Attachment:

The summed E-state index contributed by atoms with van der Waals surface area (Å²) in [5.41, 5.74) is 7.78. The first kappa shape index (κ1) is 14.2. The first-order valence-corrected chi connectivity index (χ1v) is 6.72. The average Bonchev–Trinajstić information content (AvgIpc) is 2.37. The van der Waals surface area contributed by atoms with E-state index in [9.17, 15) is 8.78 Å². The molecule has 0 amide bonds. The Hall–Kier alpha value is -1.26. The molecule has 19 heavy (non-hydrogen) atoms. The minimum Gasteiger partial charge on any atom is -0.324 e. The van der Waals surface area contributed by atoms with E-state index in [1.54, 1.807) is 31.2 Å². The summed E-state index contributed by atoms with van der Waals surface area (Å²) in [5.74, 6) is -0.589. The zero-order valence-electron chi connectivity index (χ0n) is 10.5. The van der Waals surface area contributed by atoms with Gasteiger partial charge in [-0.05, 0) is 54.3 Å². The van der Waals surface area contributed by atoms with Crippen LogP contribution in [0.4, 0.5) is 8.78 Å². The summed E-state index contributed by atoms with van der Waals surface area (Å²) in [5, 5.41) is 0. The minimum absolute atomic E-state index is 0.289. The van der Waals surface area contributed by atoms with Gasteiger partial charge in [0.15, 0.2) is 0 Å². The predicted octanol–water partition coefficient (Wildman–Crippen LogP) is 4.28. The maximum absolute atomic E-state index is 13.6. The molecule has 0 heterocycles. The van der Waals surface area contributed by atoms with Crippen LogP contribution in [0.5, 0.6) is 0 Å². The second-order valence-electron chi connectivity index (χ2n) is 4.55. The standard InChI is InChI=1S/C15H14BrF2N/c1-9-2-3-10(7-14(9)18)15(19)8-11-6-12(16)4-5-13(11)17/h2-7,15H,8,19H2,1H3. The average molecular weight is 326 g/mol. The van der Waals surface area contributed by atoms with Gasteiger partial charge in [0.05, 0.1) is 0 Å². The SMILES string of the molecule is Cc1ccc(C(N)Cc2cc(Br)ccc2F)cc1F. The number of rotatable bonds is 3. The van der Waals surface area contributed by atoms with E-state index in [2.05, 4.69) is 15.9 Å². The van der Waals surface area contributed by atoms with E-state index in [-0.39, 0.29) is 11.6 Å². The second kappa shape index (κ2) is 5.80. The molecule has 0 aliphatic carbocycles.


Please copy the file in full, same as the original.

The summed E-state index contributed by atoms with van der Waals surface area (Å²) in [5.41, 5.74) is 7.78. The first kappa shape index (κ1) is 14.2. The first-order valence-corrected chi connectivity index (χ1v) is 6.72. The average Bonchev–Trinajstić information content (AvgIpc) is 2.37. The van der Waals surface area contributed by atoms with E-state index in [9.17, 15) is 8.78 Å². The molecule has 0 amide bonds. The Hall–Kier alpha value is -1.26. The molecule has 19 heavy (non-hydrogen) atoms. The minimum Gasteiger partial charge on any atom is -0.324 e. The van der Waals surface area contributed by atoms with E-state index in [1.54, 1.807) is 31.2 Å². The summed E-state index contributed by atoms with van der Waals surface area (Å²) in [5.74, 6) is -0.589. The zero-order valence-electron chi connectivity index (χ0n) is 10.5. The van der Waals surface area contributed by atoms with Gasteiger partial charge in [-0.05, 0) is 54.3 Å². The van der Waals surface area contributed by atoms with Crippen LogP contribution in [0.4, 0.5) is 8.78 Å². The summed E-state index contributed by atoms with van der Waals surface area (Å²) in [5, 5.41) is 0. The minimum absolute atomic E-state index is 0.289. The van der Waals surface area contributed by atoms with Gasteiger partial charge in [0.15, 0.2) is 0 Å². The predicted octanol–water partition coefficient (Wildman–Crippen LogP) is 4.28. The maximum absolute atomic E-state index is 13.6. The molecule has 0 heterocycles. The van der Waals surface area contributed by atoms with Crippen LogP contribution in [0.5, 0.6) is 0 Å². The second-order valence-electron chi connectivity index (χ2n) is 4.55. The standard InChI is InChI=1S/C15H14BrF2N/c1-9-2-3-10(7-14(9)18)15(19)8-11-6-12(16)4-5-13(11)17/h2-7,15H,8,19H2,1H3. The average molecular weight is 326 g/mol. The van der Waals surface area contributed by atoms with Gasteiger partial charge in [0.05, 0.1) is 0 Å². The SMILES string of the molecule is Cc1ccc(C(N)Cc2cc(Br)ccc2F)cc1F. The number of rotatable bonds is 3. The van der Waals surface area contributed by atoms with E-state index in [2.05, 4.69) is 15.9 Å². The van der Waals surface area contributed by atoms with E-state index in [-0.39, 0.29) is 11.6 Å². The second kappa shape index (κ2) is 5.80. The molecule has 0 aliphatic carbocycles.